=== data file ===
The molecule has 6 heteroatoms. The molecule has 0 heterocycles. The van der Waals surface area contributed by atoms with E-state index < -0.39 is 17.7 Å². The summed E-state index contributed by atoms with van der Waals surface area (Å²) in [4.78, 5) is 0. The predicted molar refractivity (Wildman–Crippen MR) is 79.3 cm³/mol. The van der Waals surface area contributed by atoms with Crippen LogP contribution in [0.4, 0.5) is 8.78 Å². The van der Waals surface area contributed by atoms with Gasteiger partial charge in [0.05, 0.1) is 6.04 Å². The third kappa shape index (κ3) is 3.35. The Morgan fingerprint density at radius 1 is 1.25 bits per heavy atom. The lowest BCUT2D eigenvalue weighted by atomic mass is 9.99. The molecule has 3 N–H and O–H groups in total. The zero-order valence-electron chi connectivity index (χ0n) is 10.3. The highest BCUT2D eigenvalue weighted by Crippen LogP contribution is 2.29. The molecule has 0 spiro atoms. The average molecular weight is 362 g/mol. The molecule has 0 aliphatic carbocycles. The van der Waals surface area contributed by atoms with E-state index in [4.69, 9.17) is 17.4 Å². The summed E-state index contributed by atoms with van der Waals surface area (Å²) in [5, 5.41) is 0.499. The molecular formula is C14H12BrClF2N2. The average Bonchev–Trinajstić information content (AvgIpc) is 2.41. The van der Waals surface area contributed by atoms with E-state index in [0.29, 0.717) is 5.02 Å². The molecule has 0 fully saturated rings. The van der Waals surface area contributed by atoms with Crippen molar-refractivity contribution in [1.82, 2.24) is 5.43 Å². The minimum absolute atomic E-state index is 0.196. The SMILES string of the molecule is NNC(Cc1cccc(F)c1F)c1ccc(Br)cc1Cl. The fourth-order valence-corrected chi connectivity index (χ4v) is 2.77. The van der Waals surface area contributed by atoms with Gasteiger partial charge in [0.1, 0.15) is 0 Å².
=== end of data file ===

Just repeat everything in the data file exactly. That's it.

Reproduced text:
The molecule has 6 heteroatoms. The molecule has 0 heterocycles. The van der Waals surface area contributed by atoms with E-state index < -0.39 is 17.7 Å². The summed E-state index contributed by atoms with van der Waals surface area (Å²) in [4.78, 5) is 0. The predicted molar refractivity (Wildman–Crippen MR) is 79.3 cm³/mol. The van der Waals surface area contributed by atoms with Crippen LogP contribution in [0.4, 0.5) is 8.78 Å². The van der Waals surface area contributed by atoms with Gasteiger partial charge in [0.05, 0.1) is 6.04 Å². The third kappa shape index (κ3) is 3.35. The Morgan fingerprint density at radius 1 is 1.25 bits per heavy atom. The lowest BCUT2D eigenvalue weighted by atomic mass is 9.99. The molecule has 3 N–H and O–H groups in total. The zero-order valence-electron chi connectivity index (χ0n) is 10.3. The highest BCUT2D eigenvalue weighted by Crippen LogP contribution is 2.29. The molecule has 0 spiro atoms. The average molecular weight is 362 g/mol. The molecule has 0 aliphatic carbocycles. The van der Waals surface area contributed by atoms with E-state index in [4.69, 9.17) is 17.4 Å². The summed E-state index contributed by atoms with van der Waals surface area (Å²) in [5, 5.41) is 0.499. The molecular formula is C14H12BrClF2N2. The average Bonchev–Trinajstić information content (AvgIpc) is 2.41. The van der Waals surface area contributed by atoms with E-state index in [0.29, 0.717) is 5.02 Å². The molecule has 0 fully saturated rings. The van der Waals surface area contributed by atoms with Crippen molar-refractivity contribution in [1.82, 2.24) is 5.43 Å². The minimum absolute atomic E-state index is 0.196. The SMILES string of the molecule is NNC(Cc1cccc(F)c1F)c1ccc(Br)cc1Cl. The fourth-order valence-corrected chi connectivity index (χ4v) is 2.77. The van der Waals surface area contributed by atoms with Gasteiger partial charge in [0.1, 0.15) is 0 Å².